decided: February 9, 1979.
ALLEN N. BRUNWASSER, PLAINTIFF
BARTON FIELDS, SECRETARY OF THE COMMONWEALTH, DEFENDANT
Original jurisdiction in case of Allen N. Brunwasser v. Barton Fields, Secretary of the Commonwealth.
Allen N. Brunwasser, plaintiff, for himself.
Elisabeth S. Shuster, Deputy Attorney General, with her Norman J. Watkins, Deputy Attorney General, Chief, Civil Litigation, and Gerald Gornish, Acting Attorney General, for defendant.
President Judge Bowman and Judges Crumlish, Jr., Wilkinson, Jr., Mencer, Rogers, Blatt and MacPhail. Judges DiSalle and Craig did not participate. Opinion by President Judge Bowman.
[ 40 Pa. Commw. Page 382]
Allen N. Brunwasser (petitioner), a resident of Allegheny County, and a member of the bar, has invoked the original jurisdiction of this Court pursuant to Section 401 of the Appellate Court Jurisdiction Act of 1970,*fn1 now the Judicial Code, 42 Pa.C.S. § 761, by filing a complaint in equity*fn2 seeking an order enjoining the respondent, the Secretary of the Commonwealth (Secretary), from issuing a certificate of election to Allegheny County Common Pleas Judge I. Martin Wekselman and for other relief.
[ 40 Pa. Commw. Page 383]
Judge Wekselman was elected to begin service as an Allegheny County Judge by winning both the Republican and Democratic nominations in the primary election held in May of 1977, and by receiving the majority of votes in the November, 1977, general election. Upon certification by the local election board of these election returns it then became the duty of the Secretary to issue a certificate of election to the successful candidate. Section 201(f) of the Pennsylvania Election Code (Election Code), Act of June 3, 1937, P.L. 1333, as amended, 25 P.S. § 2621(f).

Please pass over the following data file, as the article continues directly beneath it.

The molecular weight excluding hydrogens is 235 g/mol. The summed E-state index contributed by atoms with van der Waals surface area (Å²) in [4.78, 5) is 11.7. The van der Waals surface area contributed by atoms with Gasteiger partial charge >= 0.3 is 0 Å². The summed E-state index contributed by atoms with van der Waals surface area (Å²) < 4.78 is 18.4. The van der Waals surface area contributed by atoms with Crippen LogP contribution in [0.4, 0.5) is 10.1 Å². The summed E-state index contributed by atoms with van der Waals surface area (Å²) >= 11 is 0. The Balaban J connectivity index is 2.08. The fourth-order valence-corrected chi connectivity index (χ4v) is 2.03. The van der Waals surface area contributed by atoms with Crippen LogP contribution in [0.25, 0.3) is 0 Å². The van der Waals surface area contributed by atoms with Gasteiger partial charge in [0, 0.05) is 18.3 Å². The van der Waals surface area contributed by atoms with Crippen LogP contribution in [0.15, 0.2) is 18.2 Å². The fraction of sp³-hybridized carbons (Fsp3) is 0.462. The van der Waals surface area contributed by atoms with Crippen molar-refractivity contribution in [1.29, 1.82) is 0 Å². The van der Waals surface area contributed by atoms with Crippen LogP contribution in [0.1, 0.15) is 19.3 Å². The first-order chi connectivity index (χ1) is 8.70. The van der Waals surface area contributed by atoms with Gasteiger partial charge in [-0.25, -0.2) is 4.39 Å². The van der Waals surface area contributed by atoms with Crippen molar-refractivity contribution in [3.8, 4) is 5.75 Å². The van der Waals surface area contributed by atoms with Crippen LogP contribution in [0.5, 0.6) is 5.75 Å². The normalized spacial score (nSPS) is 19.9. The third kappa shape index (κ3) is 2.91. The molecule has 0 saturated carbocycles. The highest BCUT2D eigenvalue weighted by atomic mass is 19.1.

The gravamina of petitioner's complaint are allegations of a host of Election Code violations regarding campaign contributions to Judge Wekselman's campaign, as reflected in the expense accounts filed by him with the Allegheny County Board of Elections. These violations are purported to include alleged contributions from certain law firms, corporations, and unincorporated associations; the failure to appoint a named election committee or to file a campaign collection and expense return; and distribution of literature on election day.*fn3
It is petitioner's contention that notwithstanding the duty imposed upon the Secretary by Section 201(f) of the Election Code, Section 1851, 25 P.S. § 3551, prohibits the Secretary from issuing a certificate to Judge Wekselman under the extant circumstances, and so provides a basis for his cause of action. This Section directs:
Any person who shall, while a candidate for office, be guilty of bribery, fraud or willful violation of any provision of this act, shall be forever disqualified from holding said office or any
[ 40 Pa. Commw. Page 384]
other office of trust or profit in this Commonwealth.